Last Updated on June 21, 2019 by Zach Kunz
For me, it took four days before I was able to get over my culture shock and homesickness. Admittedly, I went into the study abroad experience thinking culture shock wouldn’t affect me and that I wouldn’t really miss home. I was completely wrong; it hit me hard and took a while to figure out how to resolve it. But don’t be alarmed, it is totally possible to get through it and really enjoy your experience abroad.
1. Keep yourself as busy as you can the first few days.
This is one of the biggest things I wish I knew from the start of my time in Prague. My mindset, since it was the end of January and the beginning of February, was that it was still too cold to be out and about exploring. I figured I would have plenty of time later, once it warmed up, to go explore the city. Don’t fall for the same trap that I did.
No matter what the weather is in your city, go explore whenever you have free time. You’ll actually get a lot out of exploring early. You will be too preoccupied to think about things from back home, which can often make you sad about not being home. You will be able to navigate your city more easily because you are taking the time to learn the streets, transportation, and where you may like to hang out and do homework later in the semester.
2. Find some way to get in a routine.
When I had a schedule to follow during orientation I never thought about home or felt sad. There were things to do and I wasn’t sitting around thinking, “What can I do today? Nothing, I will just relax.” Once the intensive language class started for me, I quickly got out of my homesickness and culture shock certainly became less prominent.
If you are like me and don’t have classes for the first week that you are in your city, try to make at least three things that are a routine in your day. You may like to set an alarm for the same time every day your first week, get up, shower, make breakfast, and then head out to explore the town. Maybe you want to go to the same café for coffee or tea every day at 3 PM to read a book. And lastly you might like to meet up with friends in the evening to have dinner and talk about what you all explored that day.
3. Attempt to befriend some locals.
There is a program here in Prague that I was able to be a part of. It is an international club through the school, Charles University. The program matches you with a Czech buddy that is also going to school at Charles. This is a great idea because you can ask your local friend about any questions you may have about culture, where to go, what to do, and they can help out with really anything you need. Sadly, my buddy was sick the first few weeks that I was here, so I wasn’t able to hang out with him, but it was still nice to have someone I could email any questions to. The Resident Directors of the AIFS program I am in are also very knowledgeable and friendly; they are always open to any questions that I might have. I would highly recommend talking often with them.
4. Contact your family and friends back home, but not too often.
This is one of the things that I also didn’t know, but wish I would’ve, going into my study abroad program. The first few days, I texted and Facetimed with girlfriend way too much. All the time that I spent in my dorm room I was texting her, calling my mom, texting other friends back home, and that all made me think too much about home and what all I was missing. It sent me into a tailspin of thoughts questioning why I was in Prague, if I wanted to stay, and I had thoughts of giving up and going home.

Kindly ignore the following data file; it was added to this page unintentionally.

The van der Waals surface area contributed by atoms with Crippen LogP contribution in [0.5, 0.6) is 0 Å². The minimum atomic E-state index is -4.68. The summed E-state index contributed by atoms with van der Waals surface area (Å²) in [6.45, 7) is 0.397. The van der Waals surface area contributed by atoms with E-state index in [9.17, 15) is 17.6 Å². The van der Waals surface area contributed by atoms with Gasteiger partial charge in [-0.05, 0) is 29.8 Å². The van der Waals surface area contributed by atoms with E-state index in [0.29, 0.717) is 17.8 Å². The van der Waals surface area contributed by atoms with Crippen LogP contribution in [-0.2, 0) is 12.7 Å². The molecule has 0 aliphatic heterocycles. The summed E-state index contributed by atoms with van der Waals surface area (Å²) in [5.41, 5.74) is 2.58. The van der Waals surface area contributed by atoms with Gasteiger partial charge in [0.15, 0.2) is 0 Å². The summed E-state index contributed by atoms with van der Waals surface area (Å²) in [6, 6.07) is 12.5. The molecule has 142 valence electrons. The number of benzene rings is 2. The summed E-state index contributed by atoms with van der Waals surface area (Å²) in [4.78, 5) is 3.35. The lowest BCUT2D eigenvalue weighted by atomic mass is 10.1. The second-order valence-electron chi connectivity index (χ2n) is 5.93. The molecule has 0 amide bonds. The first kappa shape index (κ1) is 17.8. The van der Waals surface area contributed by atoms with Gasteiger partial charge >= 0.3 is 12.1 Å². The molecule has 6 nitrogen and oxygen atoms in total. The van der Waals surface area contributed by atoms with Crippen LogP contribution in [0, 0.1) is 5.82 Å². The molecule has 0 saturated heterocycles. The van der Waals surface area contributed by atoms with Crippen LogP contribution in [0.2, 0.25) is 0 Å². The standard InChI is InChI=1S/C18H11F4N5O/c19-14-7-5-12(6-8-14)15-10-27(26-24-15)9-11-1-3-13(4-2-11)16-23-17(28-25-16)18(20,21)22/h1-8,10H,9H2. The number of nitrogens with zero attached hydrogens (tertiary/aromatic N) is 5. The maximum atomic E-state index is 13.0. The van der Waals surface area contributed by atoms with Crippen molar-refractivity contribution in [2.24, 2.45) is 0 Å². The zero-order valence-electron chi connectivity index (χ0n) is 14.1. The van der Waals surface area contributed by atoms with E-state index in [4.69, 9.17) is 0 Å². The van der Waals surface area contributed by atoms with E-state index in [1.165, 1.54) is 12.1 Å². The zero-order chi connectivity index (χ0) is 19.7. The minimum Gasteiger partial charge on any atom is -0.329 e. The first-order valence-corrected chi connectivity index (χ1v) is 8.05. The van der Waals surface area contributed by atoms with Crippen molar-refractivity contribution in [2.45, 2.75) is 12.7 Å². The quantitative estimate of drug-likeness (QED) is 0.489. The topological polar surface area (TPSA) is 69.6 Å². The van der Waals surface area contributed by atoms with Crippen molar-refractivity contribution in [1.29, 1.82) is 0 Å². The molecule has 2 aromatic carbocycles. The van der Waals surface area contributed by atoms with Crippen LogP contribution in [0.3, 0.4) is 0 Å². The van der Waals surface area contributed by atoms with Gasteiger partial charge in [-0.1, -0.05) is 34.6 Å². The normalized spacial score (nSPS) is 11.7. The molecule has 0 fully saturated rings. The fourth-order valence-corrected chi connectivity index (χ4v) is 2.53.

It is definitely important to stay in contact with family and friends when you are abroad. They will want to see and hear about what you are experiencing, and you will enjoy hearing their voice. However, a simple post of pictures on Facebook will show them what you’re experiencing. And as far as talking with them, set up one or two times each week that you will talk, and then stick to that plan. It sounds hard, but I promise it will help. And if you find yourself really missing home even when only having contact a couple times each week, cut yourself off completely for a week. Completely immerse yourself into the city and culture. It has to become your new normal for the time you are there.
5. Be honest about your feelings.
If you are feeling sad and missing home, or you are questioning your decision to study abroad, or anything else, you should find someone to talk to about it. Maybe you tell your mom, dad, girlfriend, Resident Director, or other friends on your program. The chances are your friends are experiencing very similar feelings to you and you can talk things out with them. Your mom, dad, and girlfriend are likely missing you a ton as well, but they are also excited for you and will do whatever they can to help you get used to your situation so you can enjoy it as much as possible. And your Resident Director has certainly heard many students who have had the same feelings in the past.
Whatever you do, don’t conceal all of your feelings. Don’t cry yourself to sleep at night without telling anyone. It is okay to cry though, that’s part of working through your feelings. When you isolate yourself it’s much easier to think you are the only one going through what you are and that will only lead to a perpetual cycle of feeling bad about yourself and your situation.
This post was contributed by Zachariah Kunz, who is spending his spring semester studying abroad with AIFS in Prague, Czech Republic.